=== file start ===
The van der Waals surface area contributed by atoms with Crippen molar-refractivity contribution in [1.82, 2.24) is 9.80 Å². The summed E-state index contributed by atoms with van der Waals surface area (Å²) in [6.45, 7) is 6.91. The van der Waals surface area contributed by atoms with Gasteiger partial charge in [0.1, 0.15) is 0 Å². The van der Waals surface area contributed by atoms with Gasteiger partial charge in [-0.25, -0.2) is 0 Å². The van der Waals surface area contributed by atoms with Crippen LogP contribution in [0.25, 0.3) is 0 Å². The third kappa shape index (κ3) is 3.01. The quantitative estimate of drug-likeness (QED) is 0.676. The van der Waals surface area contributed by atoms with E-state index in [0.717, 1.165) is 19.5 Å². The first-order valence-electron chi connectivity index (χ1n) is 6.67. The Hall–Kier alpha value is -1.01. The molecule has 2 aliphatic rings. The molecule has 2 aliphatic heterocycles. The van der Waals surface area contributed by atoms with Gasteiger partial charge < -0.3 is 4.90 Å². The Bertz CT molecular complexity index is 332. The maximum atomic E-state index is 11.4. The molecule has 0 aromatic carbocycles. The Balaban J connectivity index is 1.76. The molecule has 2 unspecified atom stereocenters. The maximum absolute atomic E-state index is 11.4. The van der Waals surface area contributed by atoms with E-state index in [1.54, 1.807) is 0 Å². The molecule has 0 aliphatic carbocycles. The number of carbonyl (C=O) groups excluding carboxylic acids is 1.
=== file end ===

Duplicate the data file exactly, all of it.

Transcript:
The van der Waals surface area contributed by atoms with Crippen molar-refractivity contribution in [1.82, 2.24) is 9.80 Å². The summed E-state index contributed by atoms with van der Waals surface area (Å²) in [6.45, 7) is 6.91. The van der Waals surface area contributed by atoms with Gasteiger partial charge in [0.1, 0.15) is 0 Å². The van der Waals surface area contributed by atoms with Gasteiger partial charge in [-0.25, -0.2) is 0 Å². The van der Waals surface area contributed by atoms with Crippen LogP contribution in [0.25, 0.3) is 0 Å². The third kappa shape index (κ3) is 3.01. The quantitative estimate of drug-likeness (QED) is 0.676. The van der Waals surface area contributed by atoms with E-state index in [0.717, 1.165) is 19.5 Å². The first-order valence-electron chi connectivity index (χ1n) is 6.67. The Hall–Kier alpha value is -1.01. The molecule has 2 aliphatic rings. The molecule has 2 aliphatic heterocycles. The van der Waals surface area contributed by atoms with Gasteiger partial charge < -0.3 is 4.90 Å². The Bertz CT molecular complexity index is 332. The maximum atomic E-state index is 11.4. The molecule has 0 aromatic carbocycles. The Balaban J connectivity index is 1.76. The molecule has 2 unspecified atom stereocenters. The maximum absolute atomic E-state index is 11.4. The van der Waals surface area contributed by atoms with E-state index in [1.54, 1.807) is 0 Å². The molecule has 0 aliphatic carbocycles. The number of carbonyl (C=O) groups excluding carboxylic acids is 1.